This week's featured t-shirt design is our Birdorable Common Loon. Loons are currently migrating north and passing through northern Illinois, where we live. This time of year, local bird clubs organize "Looney trips" where birders drive from lake to lake to spot these beautiful birds. Have you seen a Loon this year?
The first new Birdorable bird of 2010 is this Hamerkop, a bird that lives in sub-Saharan Africa. They get their name from their hammer-shaped heads and they are also known as Hammerhead Stork or Anvilhead. We saw these birds on our trip to the Gambia a couple of years ago and instantly fell in love with these little fellows. They have such a cute head and the large bill makes it look like they're always smiling. Check out this gorgeous one sporting a nice stick for its nest.
Talking about nests, these birds are famous for them. Their huge nests, often built in the fork of a tree, can grow to over 5 feet (1.5 meters) across and made with over 10,000 sticks! That's one busy bird! A Hamerkop's nest is strong enough to support a man's weight. The birds like to decorate the outside of their nest with bright-colored objects that they find in the area. We saw one of these large nests, which you can see in the following picture.
The Western Grebe is the latest bird to be cutified as a Birdorable. Western Grebes are water birds that live in North America. During their elaborate courtship rituals, pairs of Grebes will race madly across the water. Both parents raise the chicks and both will carry them on their back, as seen in this - our totally cute Birdorable version of the Western Grebe.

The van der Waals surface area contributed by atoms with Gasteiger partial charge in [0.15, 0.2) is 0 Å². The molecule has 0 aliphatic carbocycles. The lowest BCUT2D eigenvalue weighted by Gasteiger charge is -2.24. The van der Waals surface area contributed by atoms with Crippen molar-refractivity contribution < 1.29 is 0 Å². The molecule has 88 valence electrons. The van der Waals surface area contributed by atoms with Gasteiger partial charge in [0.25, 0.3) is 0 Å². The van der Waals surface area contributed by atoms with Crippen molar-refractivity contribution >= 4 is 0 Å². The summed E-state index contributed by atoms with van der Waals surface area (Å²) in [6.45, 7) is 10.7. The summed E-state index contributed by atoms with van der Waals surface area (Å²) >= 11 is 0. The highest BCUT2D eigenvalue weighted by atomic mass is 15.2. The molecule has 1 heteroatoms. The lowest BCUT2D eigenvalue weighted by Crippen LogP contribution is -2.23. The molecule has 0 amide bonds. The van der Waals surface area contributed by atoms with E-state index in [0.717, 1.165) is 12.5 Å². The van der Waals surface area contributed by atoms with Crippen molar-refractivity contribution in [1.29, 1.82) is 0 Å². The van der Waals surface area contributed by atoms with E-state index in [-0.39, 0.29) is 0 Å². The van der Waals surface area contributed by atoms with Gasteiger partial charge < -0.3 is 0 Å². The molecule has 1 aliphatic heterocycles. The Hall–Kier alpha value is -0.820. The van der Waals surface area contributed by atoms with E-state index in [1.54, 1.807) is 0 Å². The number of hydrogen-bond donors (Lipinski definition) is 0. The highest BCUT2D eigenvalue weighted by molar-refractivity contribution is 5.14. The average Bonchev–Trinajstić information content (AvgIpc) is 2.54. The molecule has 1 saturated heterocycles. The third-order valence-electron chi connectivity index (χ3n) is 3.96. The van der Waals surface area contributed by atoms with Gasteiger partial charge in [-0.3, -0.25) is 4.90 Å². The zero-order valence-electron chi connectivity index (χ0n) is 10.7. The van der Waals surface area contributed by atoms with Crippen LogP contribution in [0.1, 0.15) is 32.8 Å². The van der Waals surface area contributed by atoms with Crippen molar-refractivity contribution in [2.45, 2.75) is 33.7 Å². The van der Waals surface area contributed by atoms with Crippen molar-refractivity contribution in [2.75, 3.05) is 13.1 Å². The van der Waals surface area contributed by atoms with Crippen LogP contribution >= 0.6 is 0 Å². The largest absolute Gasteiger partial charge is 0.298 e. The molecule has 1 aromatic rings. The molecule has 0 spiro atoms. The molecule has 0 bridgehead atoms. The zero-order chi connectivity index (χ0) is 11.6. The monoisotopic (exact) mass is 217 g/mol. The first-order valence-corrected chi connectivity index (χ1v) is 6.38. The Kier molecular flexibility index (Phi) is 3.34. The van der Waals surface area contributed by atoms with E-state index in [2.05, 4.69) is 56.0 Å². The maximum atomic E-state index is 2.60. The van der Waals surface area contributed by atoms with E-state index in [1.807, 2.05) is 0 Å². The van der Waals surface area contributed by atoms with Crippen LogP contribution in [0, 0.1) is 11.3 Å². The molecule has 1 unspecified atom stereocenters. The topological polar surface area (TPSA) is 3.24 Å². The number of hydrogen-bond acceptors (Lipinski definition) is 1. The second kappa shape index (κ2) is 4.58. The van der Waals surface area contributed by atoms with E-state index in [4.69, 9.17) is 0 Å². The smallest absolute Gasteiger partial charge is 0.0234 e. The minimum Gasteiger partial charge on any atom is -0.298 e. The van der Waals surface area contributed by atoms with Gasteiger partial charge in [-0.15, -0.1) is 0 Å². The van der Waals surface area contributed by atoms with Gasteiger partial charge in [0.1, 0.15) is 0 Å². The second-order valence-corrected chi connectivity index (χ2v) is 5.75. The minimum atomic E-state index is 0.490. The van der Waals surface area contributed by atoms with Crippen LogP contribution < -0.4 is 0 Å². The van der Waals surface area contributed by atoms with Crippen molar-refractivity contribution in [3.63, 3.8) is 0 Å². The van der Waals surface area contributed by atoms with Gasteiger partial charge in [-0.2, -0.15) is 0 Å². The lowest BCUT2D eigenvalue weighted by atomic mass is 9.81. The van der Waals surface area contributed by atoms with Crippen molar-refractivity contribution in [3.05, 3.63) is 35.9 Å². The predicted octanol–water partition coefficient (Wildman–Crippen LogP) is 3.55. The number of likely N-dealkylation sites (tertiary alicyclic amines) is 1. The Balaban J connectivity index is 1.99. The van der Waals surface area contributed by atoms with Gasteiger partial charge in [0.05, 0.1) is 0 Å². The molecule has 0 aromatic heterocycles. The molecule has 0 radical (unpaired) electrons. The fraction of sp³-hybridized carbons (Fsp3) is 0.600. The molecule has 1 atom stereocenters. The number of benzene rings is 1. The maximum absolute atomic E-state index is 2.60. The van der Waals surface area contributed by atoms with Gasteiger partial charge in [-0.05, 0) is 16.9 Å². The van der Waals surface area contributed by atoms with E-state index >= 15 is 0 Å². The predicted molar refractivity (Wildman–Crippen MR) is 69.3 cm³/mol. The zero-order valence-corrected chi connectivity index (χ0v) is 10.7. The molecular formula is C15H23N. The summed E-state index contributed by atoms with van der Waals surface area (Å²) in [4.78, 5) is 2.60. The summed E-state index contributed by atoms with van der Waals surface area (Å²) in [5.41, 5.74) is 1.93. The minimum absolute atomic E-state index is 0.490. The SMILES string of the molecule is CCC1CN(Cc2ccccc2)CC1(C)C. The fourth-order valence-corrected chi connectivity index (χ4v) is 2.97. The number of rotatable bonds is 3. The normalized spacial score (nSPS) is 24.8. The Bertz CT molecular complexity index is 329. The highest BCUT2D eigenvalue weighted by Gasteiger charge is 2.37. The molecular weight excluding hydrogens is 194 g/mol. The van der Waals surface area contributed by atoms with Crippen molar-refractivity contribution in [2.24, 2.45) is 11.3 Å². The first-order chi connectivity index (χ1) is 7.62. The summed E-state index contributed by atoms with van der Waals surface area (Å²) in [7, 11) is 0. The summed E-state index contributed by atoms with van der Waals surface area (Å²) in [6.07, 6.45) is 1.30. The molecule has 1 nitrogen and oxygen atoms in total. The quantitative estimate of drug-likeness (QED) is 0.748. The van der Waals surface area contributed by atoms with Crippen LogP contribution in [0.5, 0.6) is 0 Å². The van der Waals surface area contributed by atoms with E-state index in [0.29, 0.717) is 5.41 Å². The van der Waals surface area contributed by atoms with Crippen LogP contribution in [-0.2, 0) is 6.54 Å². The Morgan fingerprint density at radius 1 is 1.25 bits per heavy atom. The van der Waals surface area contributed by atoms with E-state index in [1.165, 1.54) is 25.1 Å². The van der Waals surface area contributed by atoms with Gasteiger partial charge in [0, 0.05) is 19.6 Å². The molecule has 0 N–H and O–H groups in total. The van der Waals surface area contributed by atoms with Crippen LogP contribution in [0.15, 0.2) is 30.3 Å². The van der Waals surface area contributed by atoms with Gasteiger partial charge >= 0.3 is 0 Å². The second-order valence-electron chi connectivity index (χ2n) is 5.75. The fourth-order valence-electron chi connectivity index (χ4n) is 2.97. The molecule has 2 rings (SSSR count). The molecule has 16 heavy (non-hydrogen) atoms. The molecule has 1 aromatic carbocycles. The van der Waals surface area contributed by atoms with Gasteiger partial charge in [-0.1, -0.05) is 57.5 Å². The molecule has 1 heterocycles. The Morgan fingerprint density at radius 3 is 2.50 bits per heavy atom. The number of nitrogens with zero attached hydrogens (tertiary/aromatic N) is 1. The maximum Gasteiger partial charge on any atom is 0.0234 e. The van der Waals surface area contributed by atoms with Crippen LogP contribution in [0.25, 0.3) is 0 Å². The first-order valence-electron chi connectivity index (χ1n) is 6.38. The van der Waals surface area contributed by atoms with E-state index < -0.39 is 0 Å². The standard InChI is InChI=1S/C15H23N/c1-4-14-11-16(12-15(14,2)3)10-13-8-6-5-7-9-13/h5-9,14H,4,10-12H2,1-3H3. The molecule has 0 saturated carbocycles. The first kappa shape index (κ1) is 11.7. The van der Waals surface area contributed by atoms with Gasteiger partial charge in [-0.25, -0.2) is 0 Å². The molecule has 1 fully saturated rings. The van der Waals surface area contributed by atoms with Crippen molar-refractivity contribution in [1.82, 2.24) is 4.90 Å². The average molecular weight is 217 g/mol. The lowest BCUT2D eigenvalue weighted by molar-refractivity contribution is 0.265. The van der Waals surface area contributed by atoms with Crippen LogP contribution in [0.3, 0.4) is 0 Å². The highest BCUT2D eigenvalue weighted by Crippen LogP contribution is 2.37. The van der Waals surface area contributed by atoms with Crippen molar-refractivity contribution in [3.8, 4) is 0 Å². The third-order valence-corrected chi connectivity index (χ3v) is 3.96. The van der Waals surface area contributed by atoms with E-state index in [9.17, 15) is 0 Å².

Albatrosses are among the most endangered bird species. 100,000 albatrosses are killed every year on fishing hooks. They are being killed in such vast numbers that they can't breed fast enough to keep up. This is putting them in real danger of extinction. From each Birdorable Albatross 'Save the Albatross' product sold, we will donate 30% of the retail price to the BirdLife International's Save the Albatross campaign. Birdorable features five different Albatross designs, each available on a many different products:
The Northern Lapwing, a bird in the plover family, is common across temperate Europe and Asia and an occasional vagrant to North America. It is migratory over most of its extensive range, wintering in the south as far as north Africa, northern India and China.
The name lapwing comes from the 'lapping' sound that its wings make, or the flapping flight. This is a vocal bird in the breeding season, with constant calling as the crazed tumbling display flight is performed by the male.
Birdorable.com welcomes the American Oystercatcher to the Birdorable family of cute birds. This unique bird is marked by its black and white body and a long, thick orange beak. They use this large and heavy beak to pry open molluscs. The American Oystercatcher is found on the Atlantic coast of North America from New England to northern Florida, where it is also found on the Gulf coast. It is very similar to the Eurasian Oystercatcher, which is very numerous around Europe and Asia.